Edge Hill Short Story Prize reveals bumper shortlist for 2015

From the story Edge Hill Short Story Prize

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The shortlist for the Edge Hill Prize for the Short Story 2015 has been confirmed ahead of a ceremony naming the overall winner on 2 July.

This year’s shortlist features six titles, from authors Toby Litt, Anneliese Mackintosh, Carys Davies, Madeleine D’Arcy, Rose Tremain and Kirsty Gunn, including two debut collections.

 

Toby Litt has been shortlisted for his collection Life-Like (Seagull Books). The novelist and short story writer from Bedfordshire’s novels include Beatniks, Corpsing, Deadkidsongs, Finding Myself, Journey into Space, and King Death. Short story collections include Adventures in Capitalism, Exhibitionism and I Play the Drums in a Band Called Okay. In 2001, Litt edited The Outcry, Henry James’ last completed novel, for Penguin in the UK. Litt’s Life-Like is a collection of 26 short stories that explore our globalizing and atomizing world, with stories set in India, Sweden, Australia, and Iran.

Anneliese Mackintosh’s Any Other Mouth (Freight) is her first book, and a semi-autobiographical collection. Her writing explores sexuality, grief, women, relationships, mental health, addiction, and recovery. Any Other Mouth won the Green Carnation Prize and has been featured in The Herald’s Books of the Year 2014, The Scotsman’s Favourite Books of 2014, The List’s Top Scottish Books of 2014, Civilian’s The Best Books of 2014, and has been voted Top 10 in The Guardian’s The Readers’ 10 Best Books of the Year.

Lancashire-based Welsh writer Carys Davies’ The Redemption of Galen Pike (Salt) is a collection of 17 stories which centre on how little we know of other people and the unpredictable bonds that spring between us when our worlds collide. Before becoming a fiction writer, Davies worked as a journalist in New York and Chicago. Her short stories have been widely published in magazines and anthologies, as well as having been broadcast on BBC Radio 4. Davies’ publications have won the Society of Authors’ Olive Cook Award, the Royal Society of Literature’s V S Pritchett Prize, and a Northern Writers’ Award, in addition to being shortlisted and longlisted for many other prizes.

Irish writer Madeleine D’Arcy’s debut collection Waiting for the Bullet (Doire Press), featuring stories set in Cork, London, and New York, is also shortlisted. Her works have appeared in Sunday Tribune, Made in Heaven and Other Short Stories, Sharp Sticks, Irish Examiner, Necessary Fiction, and Irish Independent, among many others. D’Arcy’s short story Dog Pound has been made into a short film featuring the distinguished Irish actor Frank Kelly. Her work has been short-listed and commended in many competitions, and in 2012 she received a Hennessy X.O Literary Award for First Fiction, as well as the overall Hennessy X.O Literary Award for New Irish Writer.

Rose Tremain’s shortlisted collection The American Lover (Chatto & Windus) contains stories that transport readers to Imperial Russia, Georgian Norfolk, Cornwall in the mid-Thirties, and Normandy in the wake of D-Day. She is also the author of a number of radio and television plays, including Temporary Shelter, which won a Giles Cooper Award, and One Night in Winter, first broadcast by BBC Radio 4 in 2001. Her novels include The Swimming Pool Season, Restoration, Sacred Country, and Music and Silence, among others. These novels won the Angel Literary Award, the Sunday Express Book of the Year Award, the Black Memorial Prize, the Whitbread Novel Award respectively. Tremain has published several collections of short stories. She was chosen as one of the 20 ‘Best of Young British Novelists’ by literary magazine Granta in 1983, and was a judge for the Booker Prize for Fiction in 1988 and 2000. Tremain was awarded a CBE in 2007.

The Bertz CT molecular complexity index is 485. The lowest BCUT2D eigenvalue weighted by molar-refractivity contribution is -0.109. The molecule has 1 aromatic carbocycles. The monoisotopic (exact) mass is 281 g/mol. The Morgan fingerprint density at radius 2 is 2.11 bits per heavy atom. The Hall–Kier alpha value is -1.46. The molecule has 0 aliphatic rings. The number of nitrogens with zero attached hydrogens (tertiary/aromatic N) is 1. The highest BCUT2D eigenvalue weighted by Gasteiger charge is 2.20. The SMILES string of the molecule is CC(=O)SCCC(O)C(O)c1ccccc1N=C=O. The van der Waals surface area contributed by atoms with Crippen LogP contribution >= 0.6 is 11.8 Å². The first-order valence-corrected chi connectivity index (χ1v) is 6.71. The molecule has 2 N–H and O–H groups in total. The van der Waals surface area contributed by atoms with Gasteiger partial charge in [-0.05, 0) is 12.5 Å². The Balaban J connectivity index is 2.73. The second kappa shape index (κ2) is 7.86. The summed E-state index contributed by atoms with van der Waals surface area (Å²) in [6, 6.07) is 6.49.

Kirsty Gunn’s shortlisted collection Infidelities (Faber & Faber) includes stories about love, marriage, and beyond. Originally from New Zealand but now settled in London and Scotland, Kirsty has written five works of fiction, including short stories and a collection of fragments and meditations. Furthermore, her stories have been broadcast, turned into film and dance theatre, and have been the recipients of various prizes and awards, including Scottish Book of the Year 1997. Gunn is also Professor of Writing Practice and Study at the University of Dundee and regularly contributes to a range of international newspapers and magazines.

Now in its ninth year, the Edge Hill Short Story Prize it is the only UK award that recognises excellence in a published collection of short stories and has attracted established names competing alongside relative newcomers for the £5,000 main prize, a £1,000 Readers’ Prize and an additional category worth £500 acknowledging rising talents on Edge Hill University’s own MA Creative Writing course. The winners will be announced at a ceremony at London’s Free Word Centre on Thursday 2 July.

Dr Ailsa Cox

Dr Ailsa Cox

Dr Ailsa Cox, organiser of the Prize and Reader in English & Writing at Edge Hill University said: “There’s an astounding variety of styles and subject matter. Some collections link the stories in new, inventive ways; all take daring imaginative leaps. The decision to shortlist 6 instead of 5 reflects the diversity of short story writing today.”

 

The judges are The Guardian’s Chris Power, 2014 Readers’ Choice winner Rachel Trezise and Edge Hill’s Dr Ailsa Cox.

The 2014 winner was John Burnside with his collection Something Like Happy (Jonathan Cape). Judge Kevin Barry described the work as “A tremendous collection from a writer working at the full tilt of his gifts.” Other previous winners and shortlisted authors include Kevin Barry, David Rose, Bernie McGill, Sarah Hall, Jeremy Dyson, Graham Mort, Robert Shearman and Helen Simpson.